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You lay me down in quiet waters . . .
Drown me with your tears,
Flood levees, lift eyelids,
Cover me in your cries . . .
In shallow sea ports of sleepless and restless nights,
Where waning moons moan in the depth of deep agonies,
Where weeping winds breathe defiantly against fatal levees,
Highlight my despair in inarticulate suspension.
But despite my wading and your waters . . .
Our lonely, flooded voices rarely get heard—
Why are you sad, Katrina?
Why breathe on me your perfidious breath?
Why knock down my already crumbling walls?
Flood my sorrows—deep where the Negro speaks of rivers.
“I bathed in the Euphrates when dawns were young,”
But you drowned me in the Mississippi
Turned all crimson in the sunset.
My soul has grown deep from your waters
With the anguish of open contempt.
Flush me down the wells of hell through the Mississippi high waters.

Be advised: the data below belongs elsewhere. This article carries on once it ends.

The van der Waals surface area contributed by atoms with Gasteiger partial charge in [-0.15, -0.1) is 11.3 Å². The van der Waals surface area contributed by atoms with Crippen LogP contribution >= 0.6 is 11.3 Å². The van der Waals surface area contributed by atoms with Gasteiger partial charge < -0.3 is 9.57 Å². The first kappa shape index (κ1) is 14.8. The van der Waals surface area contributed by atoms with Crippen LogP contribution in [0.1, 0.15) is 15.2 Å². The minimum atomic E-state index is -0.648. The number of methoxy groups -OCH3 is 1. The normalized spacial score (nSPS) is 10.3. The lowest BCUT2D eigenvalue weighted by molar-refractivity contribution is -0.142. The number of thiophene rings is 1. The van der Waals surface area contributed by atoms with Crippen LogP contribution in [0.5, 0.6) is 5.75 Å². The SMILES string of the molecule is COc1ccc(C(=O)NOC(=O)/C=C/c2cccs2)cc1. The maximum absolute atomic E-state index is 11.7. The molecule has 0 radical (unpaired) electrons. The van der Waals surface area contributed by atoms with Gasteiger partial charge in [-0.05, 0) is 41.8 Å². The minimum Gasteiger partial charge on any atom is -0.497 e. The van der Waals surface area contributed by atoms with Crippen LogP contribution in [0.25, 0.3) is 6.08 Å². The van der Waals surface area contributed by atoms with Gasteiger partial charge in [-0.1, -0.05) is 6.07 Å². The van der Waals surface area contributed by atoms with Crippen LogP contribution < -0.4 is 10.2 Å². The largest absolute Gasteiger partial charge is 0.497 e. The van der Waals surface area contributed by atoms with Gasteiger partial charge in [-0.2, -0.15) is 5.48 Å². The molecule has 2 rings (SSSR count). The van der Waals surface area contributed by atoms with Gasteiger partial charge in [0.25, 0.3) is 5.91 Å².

Engulf me in your perfect storm—
But beyond this hurricane season, Katrina,
I grab hold to my own breath
I cradle selflessly my inner strength.
Together, Katrina, we bear fruit through storms,
Rain apples from forbidden trees—
Carry with us the arc of Noah
Wash away the mysteries of Eden.
We’re lost and alone in need of love.
Fallen from heaven—dark angels
But, Katrina, you . . . you cannot love me.
Instead you chasten me under the daylight
Strike me in my bitter cold,
Obscure my soul to meagerness.
Yet there is a glare of meaning in a new day forthcoming.
There is hope in hopelessness,
Pride in new promises.
We shall ignite fires from waters,
Trade eagerness for doubt.
And it matters to she who says:
“Lost and lonely am I,” crying out …
“Let He who loves us lead the Way.”
Katrina, you tried to drown me,
But I did not die.
He choose your waters meant to drown me for my baptism,
And sinking in them, I learned to swim.
He told me quietly in a song my Grandmother once whispered:
“It won’t be water . . .
But FIRE NEXT TIME!”
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